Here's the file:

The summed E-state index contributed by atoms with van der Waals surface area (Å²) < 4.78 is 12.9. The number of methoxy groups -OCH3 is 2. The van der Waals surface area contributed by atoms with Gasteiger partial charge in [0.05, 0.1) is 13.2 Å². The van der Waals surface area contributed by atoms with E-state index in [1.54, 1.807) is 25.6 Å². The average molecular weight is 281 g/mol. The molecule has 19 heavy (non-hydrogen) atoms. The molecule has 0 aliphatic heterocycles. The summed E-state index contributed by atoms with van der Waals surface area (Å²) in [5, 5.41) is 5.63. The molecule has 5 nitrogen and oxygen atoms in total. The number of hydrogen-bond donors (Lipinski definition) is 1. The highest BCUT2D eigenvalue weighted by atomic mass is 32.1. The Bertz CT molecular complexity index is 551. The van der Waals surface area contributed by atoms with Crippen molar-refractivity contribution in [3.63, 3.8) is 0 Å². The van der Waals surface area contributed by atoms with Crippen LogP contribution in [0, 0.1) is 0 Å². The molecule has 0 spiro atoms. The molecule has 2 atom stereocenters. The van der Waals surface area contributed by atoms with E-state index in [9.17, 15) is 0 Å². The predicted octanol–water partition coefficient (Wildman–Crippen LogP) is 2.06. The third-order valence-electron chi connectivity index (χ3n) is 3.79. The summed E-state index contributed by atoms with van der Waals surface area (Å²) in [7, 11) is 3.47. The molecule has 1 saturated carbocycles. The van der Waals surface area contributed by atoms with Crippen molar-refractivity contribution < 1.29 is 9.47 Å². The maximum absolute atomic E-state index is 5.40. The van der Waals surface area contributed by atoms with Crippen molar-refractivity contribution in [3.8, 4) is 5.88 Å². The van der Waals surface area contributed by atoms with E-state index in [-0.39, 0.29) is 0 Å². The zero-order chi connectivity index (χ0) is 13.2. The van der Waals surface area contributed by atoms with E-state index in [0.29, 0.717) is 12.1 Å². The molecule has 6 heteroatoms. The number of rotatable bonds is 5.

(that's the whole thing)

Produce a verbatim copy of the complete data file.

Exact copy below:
The summed E-state index contributed by atoms with van der Waals surface area (Å²) < 4.78 is 12.9. The number of methoxy groups -OCH3 is 2. The van der Waals surface area contributed by atoms with Gasteiger partial charge in [0.05, 0.1) is 13.2 Å². The van der Waals surface area contributed by atoms with E-state index in [1.54, 1.807) is 25.6 Å². The average molecular weight is 281 g/mol. The molecule has 19 heavy (non-hydrogen) atoms. The molecule has 0 aliphatic heterocycles. The summed E-state index contributed by atoms with van der Waals surface area (Å²) in [5, 5.41) is 5.63. The molecule has 5 nitrogen and oxygen atoms in total. The number of hydrogen-bond donors (Lipinski definition) is 1. The highest BCUT2D eigenvalue weighted by atomic mass is 32.1. The Bertz CT molecular complexity index is 551. The van der Waals surface area contributed by atoms with Crippen molar-refractivity contribution in [3.63, 3.8) is 0 Å². The van der Waals surface area contributed by atoms with Crippen LogP contribution in [0, 0.1) is 0 Å². The molecule has 0 spiro atoms. The molecule has 2 atom stereocenters. The van der Waals surface area contributed by atoms with E-state index in [9.17, 15) is 0 Å². The predicted octanol–water partition coefficient (Wildman–Crippen LogP) is 2.06. The third-order valence-electron chi connectivity index (χ3n) is 3.79. The summed E-state index contributed by atoms with van der Waals surface area (Å²) in [7, 11) is 3.47. The molecule has 1 saturated carbocycles. The van der Waals surface area contributed by atoms with Crippen molar-refractivity contribution < 1.29 is 9.47 Å². The maximum absolute atomic E-state index is 5.40. The van der Waals surface area contributed by atoms with Crippen molar-refractivity contribution in [3.8, 4) is 5.88 Å². The van der Waals surface area contributed by atoms with E-state index in [-0.39, 0.29) is 0 Å². The zero-order chi connectivity index (χ0) is 13.2. The van der Waals surface area contributed by atoms with E-state index in [0.29, 0.717) is 12.1 Å². The molecule has 6 heteroatoms. The number of rotatable bonds is 5.